bauhaus imaginista: Corresponding With, Japan
Exhibition and Symposium, 4 August 2018
The exhibition Corresponding With in The National Museum of Modern Art Kyoto traced the tangible connections and commonalities between the Bauhaus and two Asian pedagogical models of the 20th century: the Kala Bhavana (Institute of Fine Arts) in Shantiniketan, India from 1919 and the experimental Seikatsu Kōsei Kenkyushō (Research Institute for Life Configurations) in Tokyo between 1931 and 1939. This transnational art education movement of the early twentieth century provided the point of departure for a symposium at the Goethe-Institut Tokyo.
bauhaus imaginista: Moving Away: The Internationalist Architect, Moscow
Exhibition, Sep. 12–Nov. 30 2018
The Moscow iteration of the exhibition series bauhaus imaginista: Moving Away traces the complex relationship between the Bauhaus and the Soviet Union through the experiences of former Bauhaus teachers and students in Moscow in the 1930s. For the exhibition at Garage Contemporary Museum of Art, contemporary practitioners were invited to respond to the personal archives of various Bauhaus-trained architects, producing reading of material relating to the architects’ socialist backgrounds and work in the Soviet Union.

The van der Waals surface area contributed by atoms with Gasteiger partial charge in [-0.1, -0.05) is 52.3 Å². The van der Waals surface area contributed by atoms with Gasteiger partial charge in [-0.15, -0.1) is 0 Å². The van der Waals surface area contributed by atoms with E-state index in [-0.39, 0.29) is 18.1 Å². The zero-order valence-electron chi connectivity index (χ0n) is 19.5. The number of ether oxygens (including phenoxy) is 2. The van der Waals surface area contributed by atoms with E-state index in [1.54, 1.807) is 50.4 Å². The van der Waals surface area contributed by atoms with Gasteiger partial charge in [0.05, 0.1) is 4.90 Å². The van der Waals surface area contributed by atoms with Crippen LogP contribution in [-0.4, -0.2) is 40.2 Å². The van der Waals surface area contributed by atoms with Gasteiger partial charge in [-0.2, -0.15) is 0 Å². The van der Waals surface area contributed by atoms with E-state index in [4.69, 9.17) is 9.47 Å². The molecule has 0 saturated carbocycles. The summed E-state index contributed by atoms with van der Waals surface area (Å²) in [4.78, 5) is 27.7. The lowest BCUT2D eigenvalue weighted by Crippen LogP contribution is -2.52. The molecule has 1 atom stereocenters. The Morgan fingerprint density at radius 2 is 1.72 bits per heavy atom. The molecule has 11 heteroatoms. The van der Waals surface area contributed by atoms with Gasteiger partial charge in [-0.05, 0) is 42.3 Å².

bauhaus imaginista: Learning From, São Paulo
Exhibition, Oct. 24 2018–Jan. 6 2019
bauhaus imaginista: Learning From at the SESC Pompeia in São Paulo explores the role of cultural appropriation during the time of the historical Bauhaus, as well as in the school’s subsequent legacy. Through a wide range of artworks, artifacts, films, documentary material and new artistic commissions, the exhibition shows how from the 1940s onwards Bauhaus emigres, including Josef and Anni Albers, and Marguerite Wildenhain, traveled throughout the Americas observing, documenting and collecting handicrafts produced by pre-Columbian and contemporary indigenous cultures. The accompanying discursive program was developed with the specific intention of interrogating these histories, which share in common the cultural logic of appropriation, the extensive borrowing by Western artists from Indigenous and Mestizo cultures.
bauhaus imaginista: Decolonizing the Campus, Lagos
Film and Symposium, Nov. 23–24 2018
The symposium Decolonizing the Campus will be held in Lagos on 23 and 24 November, in collaboration with the Goethe-Institut, Gallery 16/16, the Department of Architecture at the University of Lagos and Obafemi Awolowo University, Osun State, Nigeria. The symposium will offer a critical dialogue on design pedagogy and campus construction as practiced at the start of Nigeria’s transition to independence.
bauhaus imaginista: Corresponding With, New Delhi
Exhibition and Symposium, Dec 1-2 2018
bauhaus imaginista, Berlin
Exhibition, Mar. 15–Jun. 10 2019